Wendy and I visited Devonshire over the past weekend, both for me to meet her sister and brother-in-law for the first time, and to have a look at the outstanding natural beauty of that region. It was quite a trip!
England is a wonder in and of itself, of course. We spent some of the time driving on highways, of course, but also traveled through the countryside on less-frequented roads. I do have to say that there are picturesque little villages everywhere one turns. And every single one of them are hundreds, if not thousands of years old!
We stayed in a nice hotel in Kingsteignton, Devonshire, the Best Western Passage House Hotel. It is a very comfy facility with an excellent breakfast! From there we visited Wendy’s sister and brother-in-law, Sally and Ken, and also Dartmoor! But both the trip to Devon as well as the trip back home were full of adventure!
The Jurassic Coast
On the way to Kingsteignton we stopped in a few picturesque towns on the Jurassic Coast, namely Lyme Regis, Seaton, and Sidmouth. Sidmouth was particularly impressive due to the red cliffs to its northeast!
The Teign Estuary
The name of the city of Kingsteignton is a compound name (commonly-seen in England) that consists of the words King, Teign and the word-ending -ton, meaning “town”. Teign is the name of the river the runs through the town, making this place Teign Town or Teignton, and apparently the town was a regional King’s vill, which would be visited by the King and his court back in the days of the Saxons in the kingdom of Wessex — thus King’s-Teign-ton.
Our hotel-room overlooked the Teign estuary (near the mouth of the Teign), which fills with water periodically as the tide comes in and recedes. It was really quite lovely having this in our backyard, so to speak. During the day we could see swans, ducks, and other waterfowl swimming in it. And from time to time in the hotel’s actual backyard we could see a number of wild rabbits enjoying themselves!
Dartmoor and Hound Tor!
On the second day we drove out to the edge of Dartmoor and visited Hound Tor. In aid of understanding, a “tor” is a is a large, free-standing rock outcrop that rises abruptly from the surrounding smooth and gentle slopes of a rounded hill summit or ridge crest. Dartmoor has a lot of them.
Wendy’s favorite tor out on Dartmoor is Hound Tor. Apparently, Hound Tor helped inspire Sir Arthur Conan Doyle’s Sherlock Holmes novel, The Hound of the Baskervilles. Wendy has visited this tor a number of times, and it is her favorite. So we climbed it of course!
On the way to this tor, we passed by a larger, somewhat more famous tor, Hay Tor:
Hay Tor has its own visitor center, which was closed by the time we arrived there, since it was nearing dusk.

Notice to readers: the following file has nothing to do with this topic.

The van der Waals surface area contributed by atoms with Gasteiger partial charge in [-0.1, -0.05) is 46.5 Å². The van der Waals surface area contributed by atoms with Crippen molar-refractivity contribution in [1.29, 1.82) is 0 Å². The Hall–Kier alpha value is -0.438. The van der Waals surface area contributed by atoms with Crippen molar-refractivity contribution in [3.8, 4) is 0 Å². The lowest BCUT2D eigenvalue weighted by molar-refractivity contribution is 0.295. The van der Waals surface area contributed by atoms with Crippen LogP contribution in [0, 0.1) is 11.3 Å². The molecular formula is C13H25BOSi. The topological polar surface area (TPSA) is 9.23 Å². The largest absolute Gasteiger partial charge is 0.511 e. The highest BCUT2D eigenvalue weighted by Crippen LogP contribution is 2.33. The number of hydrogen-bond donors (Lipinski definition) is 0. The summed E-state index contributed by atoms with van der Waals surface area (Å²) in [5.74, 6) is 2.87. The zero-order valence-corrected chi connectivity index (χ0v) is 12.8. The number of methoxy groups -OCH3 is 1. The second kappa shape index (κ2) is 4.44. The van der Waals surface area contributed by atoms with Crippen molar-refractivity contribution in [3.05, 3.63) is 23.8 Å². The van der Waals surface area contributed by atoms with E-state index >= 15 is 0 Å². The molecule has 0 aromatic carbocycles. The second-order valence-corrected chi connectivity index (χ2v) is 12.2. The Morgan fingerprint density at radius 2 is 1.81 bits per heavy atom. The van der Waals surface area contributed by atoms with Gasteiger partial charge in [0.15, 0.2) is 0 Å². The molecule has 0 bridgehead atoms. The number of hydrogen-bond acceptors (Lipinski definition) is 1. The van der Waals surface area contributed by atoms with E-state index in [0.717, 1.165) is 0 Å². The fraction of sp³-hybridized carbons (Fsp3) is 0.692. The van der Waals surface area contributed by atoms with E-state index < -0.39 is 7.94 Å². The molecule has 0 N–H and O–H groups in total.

Wareham and Corfe Castle
We returned home on the third day of the trip, and on the way we passed through the Isle of Purbeck, visiting the ancient Saxon city of Wareham and Corfe Castle. I should point out that the Isle of Purbeck is not a true island but a peninsula. It is bordered by the English Channel to the south and east, where steep cliffs fall to the sea; and by the marshy lands of the River Frome and Poole Harbour to the north.
Wareham is of course still inhabited, and has been for well over a thousand years. It was a walled town in ancient Saxon times, and a large part of its old protective wall still exists. It isn’t a stone wall, but is an earthen barrow-type wall that probably sprouted either a stone or wooden palisade on its top. Wendy and I mounted the wall at the point where the main road enters the city:
The wall actually still goes all the way around central old Wareham. On the only side of Wareham not surrounded by the wall, there is the River Frome protecting the eastern side of the town from its enemies!
Another point of interest in Wareham is an old cinema which dates from the 1920’s, and is still in operation! It has retained some old features in its décor, and Wendy says that the old interior gas lighting is still working! It’s the Rex Cinema:
Corfe Castle is an old ruined castle standing above a village, likewise named Corfe Castle. It was the scene of a dastardly murder back in 978 AD, when the English King Edward the Martyr was murdered, possibly at the behest of his step-mother, who wanted to see her own son, Æthelred, take the throne.
The castle itself was built many years after the events of 978, and later destroyed by the Parliamentarians during the English Civil War. It’s quite a sight! Unfortunately, the hour was late and we didn’t have time to explore it. We briefly visited the city of Swanage, but our intention to cross the bar of Poole Harbour on the ferry was frustrated by the ferry being out of service due to refitting. Maybe next time!
A Worthwhile Trip
This was a very pleasurable trip, and I got to see a lot of Olde England!